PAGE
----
170303 Serious psychological distress in the Texas border region

Tuesday, October 28, 2008: 3:05 PM

Michelle L. Cook, MPH , Center for Health Statistics, Texas Department of State Health Services, Austin, TX
Vincent Fonseca, MD, MPH , State Epidemiologist, Texas Department of State Health Services, Austin, TX
Yuridia Orozco, MC/MFT , Public Health Improvement, Texas Department of State Health Services - HSR 9/10, El Paso, TX
Mental illness is a leading cause of burden and can reduce health related quality of life, decrease adherence to medical treatment plans, and increase health risk behaviors. According to the 2006 National Health Interview Survey, 3.0% of adults aged 18 years and older in the United States experienced serious psychological distress (SPD) during the past 30 days. To provide reliable border estimates, the 2007 Texas Behavioral Risk Factor Surveillance System sampled additional respondents in the international border region 32 counties within 100 kilometers along the Mexico border. Preliminary data indicates that 7.6% of adults along the border experienced SPD compared to 4.7% of those living elsewhere in the state. The prevalence among non-Hispanic whites in the border region was 12.0% compared to 3.6% in the non-border region. Among those living in the border region, only 45.1% who reported SPD were taking medicine or receiving treatment from a doctor for any type of mental health condition or emotional problem. Border residents were more likely to report five or more days in which a mental health condition or emotional problem kept them from doing their work or other usual activities than those who did not live in the border region (8.9% vs. 5.5%). The prevalence of SPD is significantly higher in the border region, especially for whites. Interventions to prevent the onset of SPD and screening for specific disorders should be implemented in the border region.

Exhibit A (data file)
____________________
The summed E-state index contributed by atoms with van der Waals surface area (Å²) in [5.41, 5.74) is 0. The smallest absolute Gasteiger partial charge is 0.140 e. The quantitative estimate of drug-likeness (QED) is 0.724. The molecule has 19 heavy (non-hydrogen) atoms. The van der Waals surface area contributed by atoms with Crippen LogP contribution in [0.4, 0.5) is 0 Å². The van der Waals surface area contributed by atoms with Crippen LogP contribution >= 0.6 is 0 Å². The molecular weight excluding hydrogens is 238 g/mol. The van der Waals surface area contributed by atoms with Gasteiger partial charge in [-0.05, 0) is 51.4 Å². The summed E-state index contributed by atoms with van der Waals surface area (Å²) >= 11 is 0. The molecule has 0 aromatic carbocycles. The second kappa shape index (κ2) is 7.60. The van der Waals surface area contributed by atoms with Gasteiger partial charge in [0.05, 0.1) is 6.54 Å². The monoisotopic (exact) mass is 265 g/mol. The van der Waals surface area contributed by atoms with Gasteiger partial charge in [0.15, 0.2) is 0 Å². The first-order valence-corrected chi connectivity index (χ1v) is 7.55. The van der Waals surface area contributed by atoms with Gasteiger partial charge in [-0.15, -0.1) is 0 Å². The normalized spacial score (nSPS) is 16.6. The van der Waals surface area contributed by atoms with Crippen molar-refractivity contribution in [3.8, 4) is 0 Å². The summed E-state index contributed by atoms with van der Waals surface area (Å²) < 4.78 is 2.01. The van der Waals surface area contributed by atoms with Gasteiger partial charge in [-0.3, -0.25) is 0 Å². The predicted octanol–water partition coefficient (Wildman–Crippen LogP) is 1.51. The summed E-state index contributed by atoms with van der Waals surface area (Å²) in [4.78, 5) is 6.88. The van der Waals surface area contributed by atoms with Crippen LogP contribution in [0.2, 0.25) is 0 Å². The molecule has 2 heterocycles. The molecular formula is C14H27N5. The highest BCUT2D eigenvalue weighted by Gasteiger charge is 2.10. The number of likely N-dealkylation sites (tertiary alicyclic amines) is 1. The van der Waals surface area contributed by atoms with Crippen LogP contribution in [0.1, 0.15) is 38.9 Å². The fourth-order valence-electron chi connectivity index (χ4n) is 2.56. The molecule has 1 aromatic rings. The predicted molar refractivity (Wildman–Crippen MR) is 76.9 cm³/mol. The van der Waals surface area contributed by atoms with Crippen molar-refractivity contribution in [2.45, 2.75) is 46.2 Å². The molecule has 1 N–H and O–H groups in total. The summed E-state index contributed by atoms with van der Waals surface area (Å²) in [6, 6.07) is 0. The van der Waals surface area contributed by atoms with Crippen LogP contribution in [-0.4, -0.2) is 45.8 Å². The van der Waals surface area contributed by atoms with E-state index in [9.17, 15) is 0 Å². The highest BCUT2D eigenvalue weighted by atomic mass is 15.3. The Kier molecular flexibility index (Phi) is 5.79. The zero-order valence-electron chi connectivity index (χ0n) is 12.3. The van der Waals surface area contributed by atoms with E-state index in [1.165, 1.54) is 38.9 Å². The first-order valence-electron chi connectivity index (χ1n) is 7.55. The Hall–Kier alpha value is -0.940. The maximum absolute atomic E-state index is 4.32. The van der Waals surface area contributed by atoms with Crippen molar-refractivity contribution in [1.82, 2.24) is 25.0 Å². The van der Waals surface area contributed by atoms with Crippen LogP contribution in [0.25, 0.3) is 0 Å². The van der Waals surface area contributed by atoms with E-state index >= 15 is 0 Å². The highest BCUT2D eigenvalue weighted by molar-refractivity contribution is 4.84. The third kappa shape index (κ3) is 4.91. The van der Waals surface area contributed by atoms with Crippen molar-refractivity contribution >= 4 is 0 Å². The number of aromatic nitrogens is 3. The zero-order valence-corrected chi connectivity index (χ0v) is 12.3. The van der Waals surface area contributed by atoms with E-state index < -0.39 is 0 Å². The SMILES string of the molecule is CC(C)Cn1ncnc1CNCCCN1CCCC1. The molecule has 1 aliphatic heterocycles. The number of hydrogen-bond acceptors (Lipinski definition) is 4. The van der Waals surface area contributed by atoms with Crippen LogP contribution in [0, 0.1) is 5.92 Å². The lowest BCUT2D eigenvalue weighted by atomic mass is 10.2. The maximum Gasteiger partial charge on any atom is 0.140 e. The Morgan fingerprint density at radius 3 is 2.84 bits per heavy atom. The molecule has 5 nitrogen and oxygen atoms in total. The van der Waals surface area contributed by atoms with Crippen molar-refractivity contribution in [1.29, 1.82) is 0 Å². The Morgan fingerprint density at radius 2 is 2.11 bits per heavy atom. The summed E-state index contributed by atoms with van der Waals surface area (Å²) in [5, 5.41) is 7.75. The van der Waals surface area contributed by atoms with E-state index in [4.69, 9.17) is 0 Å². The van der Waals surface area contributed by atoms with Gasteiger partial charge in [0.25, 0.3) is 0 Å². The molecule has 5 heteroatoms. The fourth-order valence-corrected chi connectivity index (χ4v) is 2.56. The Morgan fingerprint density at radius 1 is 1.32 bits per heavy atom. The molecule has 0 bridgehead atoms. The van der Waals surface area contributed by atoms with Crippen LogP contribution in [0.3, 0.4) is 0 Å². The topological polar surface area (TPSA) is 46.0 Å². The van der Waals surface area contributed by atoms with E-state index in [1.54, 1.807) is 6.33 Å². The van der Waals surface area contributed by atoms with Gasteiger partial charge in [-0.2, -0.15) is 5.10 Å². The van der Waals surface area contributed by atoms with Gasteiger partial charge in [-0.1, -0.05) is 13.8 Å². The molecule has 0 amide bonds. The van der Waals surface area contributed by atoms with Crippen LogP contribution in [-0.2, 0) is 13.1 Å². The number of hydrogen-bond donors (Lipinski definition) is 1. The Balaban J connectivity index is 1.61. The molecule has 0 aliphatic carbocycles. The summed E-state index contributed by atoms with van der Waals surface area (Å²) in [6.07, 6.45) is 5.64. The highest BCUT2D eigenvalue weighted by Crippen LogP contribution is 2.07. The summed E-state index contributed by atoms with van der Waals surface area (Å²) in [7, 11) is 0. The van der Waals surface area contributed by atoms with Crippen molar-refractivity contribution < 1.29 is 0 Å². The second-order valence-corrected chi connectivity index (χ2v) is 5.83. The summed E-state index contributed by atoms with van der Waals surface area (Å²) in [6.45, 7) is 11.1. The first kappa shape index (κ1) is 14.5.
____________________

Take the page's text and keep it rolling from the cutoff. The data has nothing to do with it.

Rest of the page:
Learning Objectives:
Identify the Texas Behavioral Risk Factor Surveillance System as a primary resource for information about health in the border region. Define serious psychological distress. Describe the burden of serious psychological distress in the Texas border region.

Keywords: Psychiatric Epidemiology, Surveillance

Presenting author's disclosure statement:

Qualified on the content I am responsible for because: I am an epidemiologist with extensive experience in survey design and analysis. I have worked with the Behavioral Risk Factor Surveillance System (BRFSS) data for nearly five years and have been a BRFSS Coordinator for four years in two different states.
Any relevant financial relationships? No

I agree to comply with the American Public Health Association Conflict of Interest and Commercial Support Guidelines, and to disclose to the participants any off-label or experimental uses of a commercial product or service discussed in my presentation.

See more of: Psychiatric Epidemiology
See more of: Epidemiology